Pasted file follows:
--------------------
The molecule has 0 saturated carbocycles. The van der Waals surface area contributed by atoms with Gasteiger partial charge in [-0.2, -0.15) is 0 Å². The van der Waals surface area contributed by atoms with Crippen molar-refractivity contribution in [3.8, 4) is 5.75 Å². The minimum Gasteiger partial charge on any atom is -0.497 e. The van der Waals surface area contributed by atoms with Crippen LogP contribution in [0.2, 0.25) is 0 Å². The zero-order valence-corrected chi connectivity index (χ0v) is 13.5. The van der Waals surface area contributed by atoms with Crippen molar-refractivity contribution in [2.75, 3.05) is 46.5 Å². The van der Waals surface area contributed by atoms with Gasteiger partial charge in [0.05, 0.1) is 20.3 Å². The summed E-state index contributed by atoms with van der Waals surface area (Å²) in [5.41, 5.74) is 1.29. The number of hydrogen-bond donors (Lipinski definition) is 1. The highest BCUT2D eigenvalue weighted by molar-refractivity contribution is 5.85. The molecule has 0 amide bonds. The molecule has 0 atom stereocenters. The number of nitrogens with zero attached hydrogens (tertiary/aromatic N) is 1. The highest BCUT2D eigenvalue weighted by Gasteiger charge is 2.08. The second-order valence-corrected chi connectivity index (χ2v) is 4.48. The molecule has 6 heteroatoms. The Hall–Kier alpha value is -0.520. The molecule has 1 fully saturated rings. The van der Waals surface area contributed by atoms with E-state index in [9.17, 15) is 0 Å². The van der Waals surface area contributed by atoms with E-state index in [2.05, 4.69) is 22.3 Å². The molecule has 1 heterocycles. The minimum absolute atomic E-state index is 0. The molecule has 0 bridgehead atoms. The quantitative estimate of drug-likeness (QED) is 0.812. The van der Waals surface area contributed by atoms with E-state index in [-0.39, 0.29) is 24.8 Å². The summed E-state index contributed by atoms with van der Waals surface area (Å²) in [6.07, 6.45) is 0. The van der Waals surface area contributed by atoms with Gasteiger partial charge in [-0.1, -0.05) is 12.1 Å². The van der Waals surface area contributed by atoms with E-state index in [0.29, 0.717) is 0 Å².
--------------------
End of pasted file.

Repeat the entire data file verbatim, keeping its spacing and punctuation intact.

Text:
The molecule has 0 saturated carbocycles. The van der Waals surface area contributed by atoms with Gasteiger partial charge in [-0.2, -0.15) is 0 Å². The van der Waals surface area contributed by atoms with Crippen molar-refractivity contribution in [3.8, 4) is 5.75 Å². The minimum Gasteiger partial charge on any atom is -0.497 e. The van der Waals surface area contributed by atoms with Crippen LogP contribution in [0.2, 0.25) is 0 Å². The zero-order valence-corrected chi connectivity index (χ0v) is 13.5. The van der Waals surface area contributed by atoms with Crippen molar-refractivity contribution in [2.75, 3.05) is 46.5 Å². The van der Waals surface area contributed by atoms with Gasteiger partial charge in [0.05, 0.1) is 20.3 Å². The summed E-state index contributed by atoms with van der Waals surface area (Å²) in [5.41, 5.74) is 1.29. The number of hydrogen-bond donors (Lipinski definition) is 1. The highest BCUT2D eigenvalue weighted by molar-refractivity contribution is 5.85. The molecule has 0 amide bonds. The molecule has 0 atom stereocenters. The number of nitrogens with zero attached hydrogens (tertiary/aromatic N) is 1. The highest BCUT2D eigenvalue weighted by Gasteiger charge is 2.08. The second-order valence-corrected chi connectivity index (χ2v) is 4.48. The molecule has 6 heteroatoms. The Hall–Kier alpha value is -0.520. The molecule has 1 fully saturated rings. The van der Waals surface area contributed by atoms with E-state index in [9.17, 15) is 0 Å². The van der Waals surface area contributed by atoms with E-state index in [2.05, 4.69) is 22.3 Å². The molecule has 1 heterocycles. The minimum absolute atomic E-state index is 0. The molecule has 0 bridgehead atoms. The quantitative estimate of drug-likeness (QED) is 0.812. The van der Waals surface area contributed by atoms with E-state index in [-0.39, 0.29) is 24.8 Å². The summed E-state index contributed by atoms with van der Waals surface area (Å²) in [6.07, 6.45) is 0. The van der Waals surface area contributed by atoms with Gasteiger partial charge in [-0.1, -0.05) is 12.1 Å². The van der Waals surface area contributed by atoms with E-state index in [0.29, 0.717) is 0 Å².